How foodservice operations are fighting food insecurity

Many colleges and universities have launched meal bank programs and other initiatives to combat hunger on campus.
College students eating
Sodexo has teamed up with nonprofit Swipe Out Hunger to bring its Meal Swipe Bank program to 40 college campuses. / Photo courtesy of Shutterstock.

Nov. 12-20 was Hunger and Homelessness Awareness Week, and foodservice operations across the country launched initiatives to put a spotlight on those issues and assist in the fight against food insecurity.

According to the American College of Physicians, approximately 1 in 10 Americans struggle with food insecurity, and that rate is even higher among college students. Prior to the COVID-19 pandemic, 30% of college students reported experiencing food insecurity, and it is estimated that rate has since risen, per a study published by Health Affairs.

From meal swipe banks to free famers markets, here’s how colleges and universities, in particular, have been addressing food insecurity on campus, both last month and year-round.

Sodexo’s Meal Swipe Bank

Sodexo has teamed up with nonprofit Swipe Out Hunger to bring its Meal Swipe Bank program to 40 college campuses. Since the launch of the program in 2020, Sodexo has banked more than 15,500 meals and provided assistance to at least 1,100 students, said Sodexo’s Southeast regional dietitian, Cristina Caro.

Sodexo aims to bring the program to 100 college campuses, a goal it announced in 2020, but accessing the right technology has proved to be a challenge, particularly for smaller schools, according to Caro. For schools that lack the technology to provide a meal swipe bank, Sodexo has other initiatives in place, including a food recovery program that donates catering leftovers to local food banks.

The program functions similarly to a food bank, but rather than creating a physical pantry of food items, meal swipes are transferred into a “bank” to provide assistance to students dealing with food insecurity.

Sodexo donates two meal swipes for every meal plan sold, and students can donate any extra swipes they may have accumulated at the end of the semester. Students who are facing food insecurity can then access the swipe bank through their own meal card.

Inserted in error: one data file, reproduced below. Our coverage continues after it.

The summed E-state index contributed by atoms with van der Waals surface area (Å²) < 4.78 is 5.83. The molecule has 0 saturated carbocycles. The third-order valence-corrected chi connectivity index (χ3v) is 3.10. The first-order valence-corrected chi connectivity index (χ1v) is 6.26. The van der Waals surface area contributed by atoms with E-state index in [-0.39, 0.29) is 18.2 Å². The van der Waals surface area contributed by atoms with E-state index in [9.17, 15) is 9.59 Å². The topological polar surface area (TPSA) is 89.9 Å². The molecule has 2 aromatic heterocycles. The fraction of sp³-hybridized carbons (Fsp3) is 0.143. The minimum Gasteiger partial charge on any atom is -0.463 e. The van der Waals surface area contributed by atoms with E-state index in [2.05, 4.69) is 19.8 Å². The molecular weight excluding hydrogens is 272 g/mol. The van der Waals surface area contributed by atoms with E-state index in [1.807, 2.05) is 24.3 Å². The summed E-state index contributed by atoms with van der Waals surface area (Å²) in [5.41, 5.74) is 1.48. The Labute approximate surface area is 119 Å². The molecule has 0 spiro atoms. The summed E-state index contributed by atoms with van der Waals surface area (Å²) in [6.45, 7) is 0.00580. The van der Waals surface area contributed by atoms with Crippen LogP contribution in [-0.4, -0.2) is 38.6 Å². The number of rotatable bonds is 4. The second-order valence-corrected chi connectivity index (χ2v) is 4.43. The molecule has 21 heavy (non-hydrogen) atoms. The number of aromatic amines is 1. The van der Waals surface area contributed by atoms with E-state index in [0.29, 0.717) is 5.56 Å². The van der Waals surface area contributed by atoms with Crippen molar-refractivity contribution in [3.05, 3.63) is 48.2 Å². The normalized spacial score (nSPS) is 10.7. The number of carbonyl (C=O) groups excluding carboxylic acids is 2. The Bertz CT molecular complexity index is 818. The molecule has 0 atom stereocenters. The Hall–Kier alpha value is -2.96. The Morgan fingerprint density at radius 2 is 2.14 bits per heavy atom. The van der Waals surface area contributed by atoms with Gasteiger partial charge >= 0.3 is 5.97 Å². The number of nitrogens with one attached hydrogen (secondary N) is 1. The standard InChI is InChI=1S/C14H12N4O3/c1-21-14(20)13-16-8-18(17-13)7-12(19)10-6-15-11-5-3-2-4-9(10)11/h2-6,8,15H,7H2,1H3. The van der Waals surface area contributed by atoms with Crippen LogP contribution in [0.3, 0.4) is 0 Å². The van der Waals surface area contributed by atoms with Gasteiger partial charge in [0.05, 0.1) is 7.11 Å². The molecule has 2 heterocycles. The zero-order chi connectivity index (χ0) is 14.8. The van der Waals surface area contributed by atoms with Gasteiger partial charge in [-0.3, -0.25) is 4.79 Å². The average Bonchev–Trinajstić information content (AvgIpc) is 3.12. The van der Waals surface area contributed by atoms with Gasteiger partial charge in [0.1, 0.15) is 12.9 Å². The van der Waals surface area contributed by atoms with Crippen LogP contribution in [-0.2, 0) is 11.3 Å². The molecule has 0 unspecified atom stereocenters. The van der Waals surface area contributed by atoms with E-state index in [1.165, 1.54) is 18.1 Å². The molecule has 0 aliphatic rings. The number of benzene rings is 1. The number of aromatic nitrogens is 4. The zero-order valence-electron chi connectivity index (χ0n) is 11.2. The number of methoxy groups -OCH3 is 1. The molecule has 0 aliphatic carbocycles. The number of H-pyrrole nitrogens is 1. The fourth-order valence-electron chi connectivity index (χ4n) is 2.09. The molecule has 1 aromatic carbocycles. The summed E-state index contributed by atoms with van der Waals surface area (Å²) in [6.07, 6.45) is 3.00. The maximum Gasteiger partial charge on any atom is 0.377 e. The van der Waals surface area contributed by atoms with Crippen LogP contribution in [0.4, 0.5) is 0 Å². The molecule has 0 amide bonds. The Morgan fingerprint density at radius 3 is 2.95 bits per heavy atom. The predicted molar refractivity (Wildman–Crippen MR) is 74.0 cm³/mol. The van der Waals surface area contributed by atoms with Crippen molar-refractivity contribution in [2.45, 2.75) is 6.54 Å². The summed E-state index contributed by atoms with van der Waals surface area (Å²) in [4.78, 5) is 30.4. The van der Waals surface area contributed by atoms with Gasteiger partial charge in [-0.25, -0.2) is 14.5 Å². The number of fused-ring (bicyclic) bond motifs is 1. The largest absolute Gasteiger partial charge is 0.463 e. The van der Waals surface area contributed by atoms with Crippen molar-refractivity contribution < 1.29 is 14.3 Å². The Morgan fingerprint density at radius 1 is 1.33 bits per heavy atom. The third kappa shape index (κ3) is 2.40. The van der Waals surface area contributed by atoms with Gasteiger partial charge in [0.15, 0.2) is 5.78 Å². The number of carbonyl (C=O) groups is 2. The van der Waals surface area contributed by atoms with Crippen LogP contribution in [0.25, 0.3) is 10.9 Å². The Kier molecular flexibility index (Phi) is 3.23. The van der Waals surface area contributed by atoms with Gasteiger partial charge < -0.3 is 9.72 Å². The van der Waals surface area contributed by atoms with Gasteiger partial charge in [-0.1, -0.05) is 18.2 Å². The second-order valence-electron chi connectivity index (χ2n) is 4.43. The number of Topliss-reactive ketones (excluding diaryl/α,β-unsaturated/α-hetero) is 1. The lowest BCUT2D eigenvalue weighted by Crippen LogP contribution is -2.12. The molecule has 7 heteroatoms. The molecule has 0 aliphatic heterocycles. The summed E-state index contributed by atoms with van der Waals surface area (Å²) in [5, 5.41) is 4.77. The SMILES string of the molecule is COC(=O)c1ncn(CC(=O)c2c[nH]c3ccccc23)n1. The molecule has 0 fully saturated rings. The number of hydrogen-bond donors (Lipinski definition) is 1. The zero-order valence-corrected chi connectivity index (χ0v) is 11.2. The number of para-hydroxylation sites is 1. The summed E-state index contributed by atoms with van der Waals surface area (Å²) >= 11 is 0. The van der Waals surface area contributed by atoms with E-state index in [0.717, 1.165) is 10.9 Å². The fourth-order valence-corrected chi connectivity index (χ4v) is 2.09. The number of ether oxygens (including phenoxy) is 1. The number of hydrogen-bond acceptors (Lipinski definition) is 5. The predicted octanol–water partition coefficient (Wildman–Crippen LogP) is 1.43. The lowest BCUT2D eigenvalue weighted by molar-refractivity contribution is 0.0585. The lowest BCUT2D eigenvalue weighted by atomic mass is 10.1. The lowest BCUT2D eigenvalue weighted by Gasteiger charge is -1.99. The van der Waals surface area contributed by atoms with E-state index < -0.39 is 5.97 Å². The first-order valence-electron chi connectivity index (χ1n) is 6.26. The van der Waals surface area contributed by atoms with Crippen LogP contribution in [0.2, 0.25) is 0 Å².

The anonymity of the program is one of its unique features, Caro said: “It’s loaded onto their own meal swipe card; they look like everybody elseit’s, like, incognito. Nobody has to know that they’re going through something because you don’t want to embarrass them.”

While some campuses may also have food pantries, Caro noted that sometimes students may feel uneasy about using them.

“They feel weird about using it, like ‘Oh no, that really should be for people, for students who are homeless,’ but food insecurity can affect even working students who are on meal plans,” she said.

Students who are facing food insecurity may struggle in their studies, according to Caro.

“From a wellness perspective, if you’re not adequately nourishedmeaning you don’t have access to eat your three meals a day, whatever those meals might look like, its gonna diminish the student’s ability to do well in school, to make good grades. Because they don’t even have the calories or the micro- or macro-nutrients to support learning,” Caro said, “You’re not gonna excel in class, maybe you’re gonna get sick easier or hold onto illnesses or allergy symptoms longer because you don’t have adequate nourishment.”

Research published earlier this year suggests that use of college food pantries can boost college students’ perceived health and sleep quality.

Caro said that Sodexo has seen increased use of the Meal Swipe Bank this semester and that students have responded positively.

“80% of the participating students said they felt less stressed, and 44% performed better in their classes as a direct result of receiving those donated meal swipes,” she said.

Penn State and Swipe Out Hunger

Another partner of Swipe Out Hunger, Pennsylvania State University, generated $2,421 in donations through the program during Homelessness and Hunger Awareness week. The campaign has been extended through the end of the fall semester to encourage students to donate leftover dining dollars. Students on campus can donate $1, $5, $10 or $15 when they purchase a meal at a residential dining facility. The funds raised from the initiative are donated to the university’s student emergency fund, which provides short-term financial assistance to students experiencing food or housing insecurity and other unexpected emergencies.

Warrior Meal Share Program

Wayne State University has brought a similar concept to its campus: the Warrior Meal Share Program. The program allows students with meal plans to donate their extra guest meals. The meals are then loaded onto cards, which are made available to students in need.

“It’s anonymous, which is really good,” said Audra Forsberg, director of the OneCard, Parking Service Center and contract services at Wayne State, in a statement. “Sometimes students don’t want to come forward and ask friends for help, or sometimes a student wants to help but there’s some awkwardness with offering to help. With this, students donate, and privacy is protected because students can be anonymous when they pick up the card.”  

Holiday food box giveaway

To conclude a week of programming that brought attention to Hunger and Homelessness Awareness Week, Governors State University hosted an annual distribution of holiday food boxes.

Free farmers market

San Diego Mesa College also hosted a week of events in honor of Hunger and Homelessness Awareness Week. The highlight of the programming was free food. The college hosted a free farmers market for students where no-cost produce was on offer. Additionally, it hosted an annual Thanksgiving feast, also free of charge.



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